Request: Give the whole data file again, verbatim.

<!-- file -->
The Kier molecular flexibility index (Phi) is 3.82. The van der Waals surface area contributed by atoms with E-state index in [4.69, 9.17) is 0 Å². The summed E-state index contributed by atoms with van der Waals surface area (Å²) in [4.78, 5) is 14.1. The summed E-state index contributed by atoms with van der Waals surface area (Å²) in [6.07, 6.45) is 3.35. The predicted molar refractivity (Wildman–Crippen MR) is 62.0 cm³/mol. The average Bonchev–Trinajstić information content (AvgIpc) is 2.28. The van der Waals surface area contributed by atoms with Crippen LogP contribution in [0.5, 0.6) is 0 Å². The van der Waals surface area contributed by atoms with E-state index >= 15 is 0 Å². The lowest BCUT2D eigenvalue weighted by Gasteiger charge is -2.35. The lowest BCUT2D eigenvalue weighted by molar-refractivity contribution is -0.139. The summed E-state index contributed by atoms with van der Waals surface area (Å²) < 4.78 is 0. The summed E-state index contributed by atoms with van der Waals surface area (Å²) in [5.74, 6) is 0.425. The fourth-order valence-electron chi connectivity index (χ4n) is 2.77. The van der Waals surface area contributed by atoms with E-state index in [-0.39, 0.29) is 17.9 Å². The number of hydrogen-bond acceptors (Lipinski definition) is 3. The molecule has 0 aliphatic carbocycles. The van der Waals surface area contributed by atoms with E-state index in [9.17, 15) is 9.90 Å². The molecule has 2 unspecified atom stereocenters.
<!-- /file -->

The Kier molecular flexibility index (Phi) is 3.82. The van der Waals surface area contributed by atoms with E-state index in [4.69, 9.17) is 0 Å². The summed E-state index contributed by atoms with van der Waals surface area (Å²) in [4.78, 5) is 14.1. The summed E-state index contributed by atoms with van der Waals surface area (Å²) in [6.07, 6.45) is 3.35. The predicted molar refractivity (Wildman–Crippen MR) is 62.0 cm³/mol. The average Bonchev–Trinajstić information content (AvgIpc) is 2.28. The van der Waals surface area contributed by atoms with Crippen LogP contribution in [0.5, 0.6) is 0 Å². The van der Waals surface area contributed by atoms with E-state index >= 15 is 0 Å². The lowest BCUT2D eigenvalue weighted by Gasteiger charge is -2.35. The lowest BCUT2D eigenvalue weighted by molar-refractivity contribution is -0.139. The summed E-state index contributed by atoms with van der Waals surface area (Å²) < 4.78 is 0. The summed E-state index contributed by atoms with van der Waals surface area (Å²) in [5.74, 6) is 0.425. The fourth-order valence-electron chi connectivity index (χ4n) is 2.77. The van der Waals surface area contributed by atoms with E-state index in [-0.39, 0.29) is 17.9 Å². The number of hydrogen-bond acceptors (Lipinski definition) is 3. The molecule has 0 aliphatic carbocycles. The van der Waals surface area contributed by atoms with E-state index in [9.17, 15) is 9.90 Å². The molecule has 2 unspecified atom stereocenters.